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Representative La Shawn Ford
Illinois’s mandatory gun enhancements are the most severe in the U.S. They drive long sentences and contribute to prison overcrowding.
In Illinois, judges are required to add 15, 20, or 25 years to prison sentences of defendants who had firearms during the commission of certain felonies. Fifteen years are added if a firearm is possessed but not discharged; 20 are added if the gun is discharged with no injuries; and 25 are added if there is a death or grievous injury.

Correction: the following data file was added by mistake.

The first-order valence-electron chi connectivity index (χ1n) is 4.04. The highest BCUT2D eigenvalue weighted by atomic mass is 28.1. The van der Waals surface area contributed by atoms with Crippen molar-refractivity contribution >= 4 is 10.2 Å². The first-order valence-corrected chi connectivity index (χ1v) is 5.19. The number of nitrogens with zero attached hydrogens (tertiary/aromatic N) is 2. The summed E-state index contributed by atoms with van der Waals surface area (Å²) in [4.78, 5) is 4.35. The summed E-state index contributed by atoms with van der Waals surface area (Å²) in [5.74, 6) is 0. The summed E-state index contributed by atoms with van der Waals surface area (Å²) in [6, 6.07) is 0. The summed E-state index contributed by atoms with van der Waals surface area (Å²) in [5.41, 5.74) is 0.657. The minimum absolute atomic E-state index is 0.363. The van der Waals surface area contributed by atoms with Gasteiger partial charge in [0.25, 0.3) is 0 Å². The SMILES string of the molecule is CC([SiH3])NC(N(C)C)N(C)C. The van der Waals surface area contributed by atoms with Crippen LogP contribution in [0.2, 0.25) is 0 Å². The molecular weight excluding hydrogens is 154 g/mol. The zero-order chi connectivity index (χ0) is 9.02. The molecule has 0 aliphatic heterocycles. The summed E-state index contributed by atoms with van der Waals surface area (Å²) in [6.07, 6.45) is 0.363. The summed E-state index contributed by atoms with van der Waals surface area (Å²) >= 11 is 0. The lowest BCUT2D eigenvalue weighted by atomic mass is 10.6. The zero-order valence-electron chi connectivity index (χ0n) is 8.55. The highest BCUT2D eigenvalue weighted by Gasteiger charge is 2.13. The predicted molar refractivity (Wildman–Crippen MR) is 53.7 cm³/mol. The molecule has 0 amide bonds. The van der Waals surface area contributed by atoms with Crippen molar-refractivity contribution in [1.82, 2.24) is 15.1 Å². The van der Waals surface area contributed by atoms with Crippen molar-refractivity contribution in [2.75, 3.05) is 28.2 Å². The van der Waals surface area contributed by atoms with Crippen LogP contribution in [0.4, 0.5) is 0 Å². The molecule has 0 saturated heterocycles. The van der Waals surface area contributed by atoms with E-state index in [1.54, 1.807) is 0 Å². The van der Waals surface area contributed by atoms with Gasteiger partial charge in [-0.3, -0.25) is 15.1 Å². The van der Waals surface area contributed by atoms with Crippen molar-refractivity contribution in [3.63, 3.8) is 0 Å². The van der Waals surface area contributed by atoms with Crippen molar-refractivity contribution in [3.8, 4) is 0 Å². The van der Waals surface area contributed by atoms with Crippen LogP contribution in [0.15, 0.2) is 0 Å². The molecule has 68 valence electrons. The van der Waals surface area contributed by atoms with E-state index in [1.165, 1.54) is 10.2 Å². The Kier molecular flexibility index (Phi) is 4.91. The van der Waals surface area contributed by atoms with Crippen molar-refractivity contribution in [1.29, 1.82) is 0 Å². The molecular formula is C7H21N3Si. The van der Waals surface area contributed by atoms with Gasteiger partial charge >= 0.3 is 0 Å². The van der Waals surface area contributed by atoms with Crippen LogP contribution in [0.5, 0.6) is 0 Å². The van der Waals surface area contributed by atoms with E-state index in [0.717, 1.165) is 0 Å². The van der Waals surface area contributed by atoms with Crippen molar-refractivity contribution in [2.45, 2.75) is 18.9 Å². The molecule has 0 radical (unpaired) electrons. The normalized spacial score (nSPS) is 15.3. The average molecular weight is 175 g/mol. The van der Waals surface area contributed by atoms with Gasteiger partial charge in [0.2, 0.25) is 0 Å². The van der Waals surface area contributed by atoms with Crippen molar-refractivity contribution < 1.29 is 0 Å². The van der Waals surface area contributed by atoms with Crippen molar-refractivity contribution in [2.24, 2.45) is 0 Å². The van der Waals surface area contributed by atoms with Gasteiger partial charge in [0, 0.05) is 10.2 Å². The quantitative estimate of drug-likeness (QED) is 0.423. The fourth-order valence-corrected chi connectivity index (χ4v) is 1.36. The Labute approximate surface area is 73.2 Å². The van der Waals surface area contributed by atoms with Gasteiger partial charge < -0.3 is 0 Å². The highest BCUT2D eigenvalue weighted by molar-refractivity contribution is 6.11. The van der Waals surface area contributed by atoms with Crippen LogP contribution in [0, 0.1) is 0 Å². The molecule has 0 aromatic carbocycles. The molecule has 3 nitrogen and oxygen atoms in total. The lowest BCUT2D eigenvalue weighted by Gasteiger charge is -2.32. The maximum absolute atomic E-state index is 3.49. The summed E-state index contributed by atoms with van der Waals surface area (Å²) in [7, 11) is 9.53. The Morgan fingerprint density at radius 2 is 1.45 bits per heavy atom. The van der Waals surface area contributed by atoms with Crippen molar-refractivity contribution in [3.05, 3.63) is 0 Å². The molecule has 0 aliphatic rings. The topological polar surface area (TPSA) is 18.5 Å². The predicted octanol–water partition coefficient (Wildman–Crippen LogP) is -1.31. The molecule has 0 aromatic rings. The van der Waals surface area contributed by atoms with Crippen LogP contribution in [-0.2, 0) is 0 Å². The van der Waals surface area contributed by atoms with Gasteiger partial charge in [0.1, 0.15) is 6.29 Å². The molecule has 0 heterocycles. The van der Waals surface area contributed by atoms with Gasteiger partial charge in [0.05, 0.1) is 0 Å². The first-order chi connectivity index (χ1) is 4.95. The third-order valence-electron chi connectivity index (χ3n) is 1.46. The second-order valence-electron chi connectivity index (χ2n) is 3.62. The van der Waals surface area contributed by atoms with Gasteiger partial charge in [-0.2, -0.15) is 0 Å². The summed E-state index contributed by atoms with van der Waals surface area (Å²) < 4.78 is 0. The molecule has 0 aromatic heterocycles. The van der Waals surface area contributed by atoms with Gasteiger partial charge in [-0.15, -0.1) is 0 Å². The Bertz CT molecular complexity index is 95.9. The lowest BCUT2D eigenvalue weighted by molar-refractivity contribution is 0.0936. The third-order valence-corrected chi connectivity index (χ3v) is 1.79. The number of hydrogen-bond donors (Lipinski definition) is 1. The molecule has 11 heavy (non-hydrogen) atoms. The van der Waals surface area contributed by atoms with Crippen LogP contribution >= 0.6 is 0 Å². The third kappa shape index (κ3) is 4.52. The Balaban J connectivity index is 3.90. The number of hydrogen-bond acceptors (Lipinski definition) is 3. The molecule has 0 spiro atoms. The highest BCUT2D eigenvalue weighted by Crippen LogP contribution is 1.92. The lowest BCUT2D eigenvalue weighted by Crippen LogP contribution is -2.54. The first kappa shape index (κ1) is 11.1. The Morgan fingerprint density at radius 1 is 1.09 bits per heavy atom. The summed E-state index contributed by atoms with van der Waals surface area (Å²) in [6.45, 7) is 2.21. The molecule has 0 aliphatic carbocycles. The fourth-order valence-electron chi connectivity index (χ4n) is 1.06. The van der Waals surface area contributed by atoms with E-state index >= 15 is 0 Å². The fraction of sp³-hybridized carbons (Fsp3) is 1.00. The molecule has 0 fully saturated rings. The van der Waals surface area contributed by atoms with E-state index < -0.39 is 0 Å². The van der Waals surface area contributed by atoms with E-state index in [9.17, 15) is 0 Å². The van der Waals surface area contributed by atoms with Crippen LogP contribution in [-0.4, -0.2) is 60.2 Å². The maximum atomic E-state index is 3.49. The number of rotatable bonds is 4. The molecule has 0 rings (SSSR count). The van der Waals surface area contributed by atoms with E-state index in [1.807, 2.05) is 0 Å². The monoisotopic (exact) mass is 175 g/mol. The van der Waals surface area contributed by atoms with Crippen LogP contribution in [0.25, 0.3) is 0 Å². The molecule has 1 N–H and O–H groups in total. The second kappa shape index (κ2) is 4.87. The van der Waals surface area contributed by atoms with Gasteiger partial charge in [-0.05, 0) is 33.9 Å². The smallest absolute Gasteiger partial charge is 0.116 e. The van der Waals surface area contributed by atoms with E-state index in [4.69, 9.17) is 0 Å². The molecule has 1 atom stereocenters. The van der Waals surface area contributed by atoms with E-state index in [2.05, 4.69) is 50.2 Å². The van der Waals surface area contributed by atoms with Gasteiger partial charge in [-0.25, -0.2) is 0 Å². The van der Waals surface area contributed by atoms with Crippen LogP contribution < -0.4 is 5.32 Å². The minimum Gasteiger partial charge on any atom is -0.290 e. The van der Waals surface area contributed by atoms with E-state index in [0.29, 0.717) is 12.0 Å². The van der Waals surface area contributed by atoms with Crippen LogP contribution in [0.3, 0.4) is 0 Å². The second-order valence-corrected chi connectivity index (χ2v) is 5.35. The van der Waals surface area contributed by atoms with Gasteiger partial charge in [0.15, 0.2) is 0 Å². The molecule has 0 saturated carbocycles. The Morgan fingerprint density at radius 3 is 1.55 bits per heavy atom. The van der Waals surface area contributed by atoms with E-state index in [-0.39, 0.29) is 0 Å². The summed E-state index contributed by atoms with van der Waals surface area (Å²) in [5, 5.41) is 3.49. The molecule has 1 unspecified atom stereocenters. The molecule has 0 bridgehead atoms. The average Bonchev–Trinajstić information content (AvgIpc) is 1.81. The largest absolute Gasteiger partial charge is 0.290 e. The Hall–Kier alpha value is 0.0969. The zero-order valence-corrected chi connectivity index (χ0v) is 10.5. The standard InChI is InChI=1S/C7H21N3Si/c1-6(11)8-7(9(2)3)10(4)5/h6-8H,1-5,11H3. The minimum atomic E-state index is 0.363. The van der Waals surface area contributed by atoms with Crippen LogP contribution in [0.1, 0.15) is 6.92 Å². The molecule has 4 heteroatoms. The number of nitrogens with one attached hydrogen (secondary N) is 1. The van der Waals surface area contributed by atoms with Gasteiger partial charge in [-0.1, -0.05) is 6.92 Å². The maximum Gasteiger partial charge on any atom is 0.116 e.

In other states, the enhancement for firearm possession tends to range from 1 to 5 years. Many states do not criminalize firearm possession at all, while others allow judges the discretion to apply or withhold enhancements based on the context of each case.
In 2015, Illinois officials took an important step with HB2471 to make firearm enhancements discretionary for juveniles. In the first year of implementation of HB2471, judges departed from applying the sentencing enhancement in 14 out of 16 homicide cases involving firearms and juvenile defendants. Now, HB4376 would make firearm enhancements discretionary for both juveniles and adults. Judges would have the authority to decide whether the enhancements make sense on a case-by-case basis. They could still choose to apply the enhancements.
The bill was introduced in the House on February 2, 2019.